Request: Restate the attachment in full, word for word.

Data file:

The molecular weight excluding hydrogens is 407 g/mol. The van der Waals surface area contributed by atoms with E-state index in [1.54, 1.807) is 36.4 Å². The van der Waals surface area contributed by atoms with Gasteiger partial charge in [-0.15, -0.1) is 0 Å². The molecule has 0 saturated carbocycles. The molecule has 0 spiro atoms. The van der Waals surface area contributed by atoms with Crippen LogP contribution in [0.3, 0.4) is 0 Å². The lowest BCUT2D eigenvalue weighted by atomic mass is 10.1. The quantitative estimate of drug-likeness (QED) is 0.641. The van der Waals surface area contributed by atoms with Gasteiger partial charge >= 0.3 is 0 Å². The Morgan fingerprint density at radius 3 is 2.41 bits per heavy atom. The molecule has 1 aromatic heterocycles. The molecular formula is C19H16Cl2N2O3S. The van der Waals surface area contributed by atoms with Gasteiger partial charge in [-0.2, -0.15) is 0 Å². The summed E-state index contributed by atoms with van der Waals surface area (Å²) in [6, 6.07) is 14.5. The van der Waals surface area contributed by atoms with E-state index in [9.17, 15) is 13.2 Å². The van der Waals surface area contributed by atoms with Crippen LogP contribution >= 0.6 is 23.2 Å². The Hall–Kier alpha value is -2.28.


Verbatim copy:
The molecular weight excluding hydrogens is 407 g/mol. The van der Waals surface area contributed by atoms with E-state index in [1.54, 1.807) is 36.4 Å². The van der Waals surface area contributed by atoms with Gasteiger partial charge in [-0.15, -0.1) is 0 Å². The molecule has 0 saturated carbocycles. The molecule has 0 spiro atoms. The van der Waals surface area contributed by atoms with Crippen LogP contribution in [0.3, 0.4) is 0 Å². The lowest BCUT2D eigenvalue weighted by atomic mass is 10.1. The quantitative estimate of drug-likeness (QED) is 0.641. The van der Waals surface area contributed by atoms with Gasteiger partial charge >= 0.3 is 0 Å². The Morgan fingerprint density at radius 3 is 2.41 bits per heavy atom. The molecule has 1 aromatic heterocycles. The molecular formula is C19H16Cl2N2O3S. The van der Waals surface area contributed by atoms with Gasteiger partial charge in [-0.2, -0.15) is 0 Å². The summed E-state index contributed by atoms with van der Waals surface area (Å²) in [6, 6.07) is 14.5. The van der Waals surface area contributed by atoms with E-state index in [9.17, 15) is 13.2 Å². The van der Waals surface area contributed by atoms with Crippen LogP contribution >= 0.6 is 23.2 Å². The Hall–Kier alpha value is -2.28.